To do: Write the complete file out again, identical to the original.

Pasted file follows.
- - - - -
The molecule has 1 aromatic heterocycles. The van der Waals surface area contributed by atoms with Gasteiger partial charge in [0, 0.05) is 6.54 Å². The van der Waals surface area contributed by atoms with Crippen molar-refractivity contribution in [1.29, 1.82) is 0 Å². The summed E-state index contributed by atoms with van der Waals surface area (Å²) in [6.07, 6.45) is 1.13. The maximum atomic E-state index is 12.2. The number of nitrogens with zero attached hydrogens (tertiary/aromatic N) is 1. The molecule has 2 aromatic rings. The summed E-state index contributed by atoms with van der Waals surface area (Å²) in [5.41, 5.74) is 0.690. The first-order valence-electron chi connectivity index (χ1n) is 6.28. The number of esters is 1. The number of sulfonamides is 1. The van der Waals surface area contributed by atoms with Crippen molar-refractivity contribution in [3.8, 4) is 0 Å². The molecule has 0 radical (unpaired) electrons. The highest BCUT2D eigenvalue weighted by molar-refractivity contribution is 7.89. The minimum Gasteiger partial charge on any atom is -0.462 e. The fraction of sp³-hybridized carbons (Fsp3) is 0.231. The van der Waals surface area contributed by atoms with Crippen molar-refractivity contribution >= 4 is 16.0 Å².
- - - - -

The molecule has 1 aromatic heterocycles. The van der Waals surface area contributed by atoms with Gasteiger partial charge in [0, 0.05) is 6.54 Å². The van der Waals surface area contributed by atoms with Crippen molar-refractivity contribution in [1.29, 1.82) is 0 Å². The summed E-state index contributed by atoms with van der Waals surface area (Å²) in [6.07, 6.45) is 1.13. The maximum atomic E-state index is 12.2. The number of nitrogens with zero attached hydrogens (tertiary/aromatic N) is 1. The molecule has 2 aromatic rings. The summed E-state index contributed by atoms with van der Waals surface area (Å²) in [5.41, 5.74) is 0.690. The first-order valence-electron chi connectivity index (χ1n) is 6.28. The number of esters is 1. The number of sulfonamides is 1. The van der Waals surface area contributed by atoms with Crippen molar-refractivity contribution in [3.8, 4) is 0 Å². The molecule has 0 radical (unpaired) electrons. The highest BCUT2D eigenvalue weighted by molar-refractivity contribution is 7.89. The minimum Gasteiger partial charge on any atom is -0.462 e. The fraction of sp³-hybridized carbons (Fsp3) is 0.231. The van der Waals surface area contributed by atoms with Crippen molar-refractivity contribution >= 4 is 16.0 Å².